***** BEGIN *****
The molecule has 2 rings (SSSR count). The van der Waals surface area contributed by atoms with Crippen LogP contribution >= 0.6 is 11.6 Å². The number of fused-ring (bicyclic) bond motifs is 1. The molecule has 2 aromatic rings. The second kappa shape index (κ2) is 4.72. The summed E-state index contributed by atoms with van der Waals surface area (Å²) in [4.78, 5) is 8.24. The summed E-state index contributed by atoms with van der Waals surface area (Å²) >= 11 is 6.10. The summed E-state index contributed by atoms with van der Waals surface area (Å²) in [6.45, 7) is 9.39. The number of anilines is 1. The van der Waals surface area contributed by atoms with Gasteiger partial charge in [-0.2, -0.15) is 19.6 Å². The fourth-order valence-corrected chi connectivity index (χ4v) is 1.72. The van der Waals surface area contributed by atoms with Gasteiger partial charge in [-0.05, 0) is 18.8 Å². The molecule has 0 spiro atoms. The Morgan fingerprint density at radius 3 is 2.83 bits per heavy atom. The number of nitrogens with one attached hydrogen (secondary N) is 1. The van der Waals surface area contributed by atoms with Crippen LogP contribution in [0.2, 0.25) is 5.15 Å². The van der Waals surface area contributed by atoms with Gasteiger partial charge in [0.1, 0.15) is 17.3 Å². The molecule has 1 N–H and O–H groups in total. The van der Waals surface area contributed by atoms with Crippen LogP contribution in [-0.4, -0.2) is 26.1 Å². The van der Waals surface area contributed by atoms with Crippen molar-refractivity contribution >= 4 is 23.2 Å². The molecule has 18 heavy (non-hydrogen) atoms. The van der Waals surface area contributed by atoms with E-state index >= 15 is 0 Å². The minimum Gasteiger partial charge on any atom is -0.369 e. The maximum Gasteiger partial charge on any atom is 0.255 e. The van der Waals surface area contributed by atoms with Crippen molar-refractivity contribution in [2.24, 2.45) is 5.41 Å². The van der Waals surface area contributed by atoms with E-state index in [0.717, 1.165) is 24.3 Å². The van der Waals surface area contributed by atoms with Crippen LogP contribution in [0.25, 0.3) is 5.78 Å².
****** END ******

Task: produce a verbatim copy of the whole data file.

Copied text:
The molecule has 2 rings (SSSR count). The van der Waals surface area contributed by atoms with Crippen LogP contribution >= 0.6 is 11.6 Å². The number of fused-ring (bicyclic) bond motifs is 1. The molecule has 2 aromatic rings. The second kappa shape index (κ2) is 4.72. The summed E-state index contributed by atoms with van der Waals surface area (Å²) in [4.78, 5) is 8.24. The summed E-state index contributed by atoms with van der Waals surface area (Å²) >= 11 is 6.10. The summed E-state index contributed by atoms with van der Waals surface area (Å²) in [6.45, 7) is 9.39. The number of anilines is 1. The van der Waals surface area contributed by atoms with Gasteiger partial charge in [-0.2, -0.15) is 19.6 Å². The fourth-order valence-corrected chi connectivity index (χ4v) is 1.72. The van der Waals surface area contributed by atoms with Gasteiger partial charge in [-0.05, 0) is 18.8 Å². The molecule has 0 spiro atoms. The Morgan fingerprint density at radius 3 is 2.83 bits per heavy atom. The number of nitrogens with one attached hydrogen (secondary N) is 1. The van der Waals surface area contributed by atoms with Crippen LogP contribution in [0.2, 0.25) is 5.15 Å². The van der Waals surface area contributed by atoms with Gasteiger partial charge in [0.1, 0.15) is 17.3 Å². The molecule has 1 N–H and O–H groups in total. The van der Waals surface area contributed by atoms with Crippen LogP contribution in [-0.4, -0.2) is 26.1 Å². The van der Waals surface area contributed by atoms with Crippen molar-refractivity contribution >= 4 is 23.2 Å². The molecule has 18 heavy (non-hydrogen) atoms. The van der Waals surface area contributed by atoms with E-state index >= 15 is 0 Å². The minimum Gasteiger partial charge on any atom is -0.369 e. The maximum Gasteiger partial charge on any atom is 0.255 e. The van der Waals surface area contributed by atoms with Crippen molar-refractivity contribution in [2.24, 2.45) is 5.41 Å². The van der Waals surface area contributed by atoms with E-state index in [0.717, 1.165) is 24.3 Å². The van der Waals surface area contributed by atoms with Crippen LogP contribution in [0.25, 0.3) is 5.78 Å².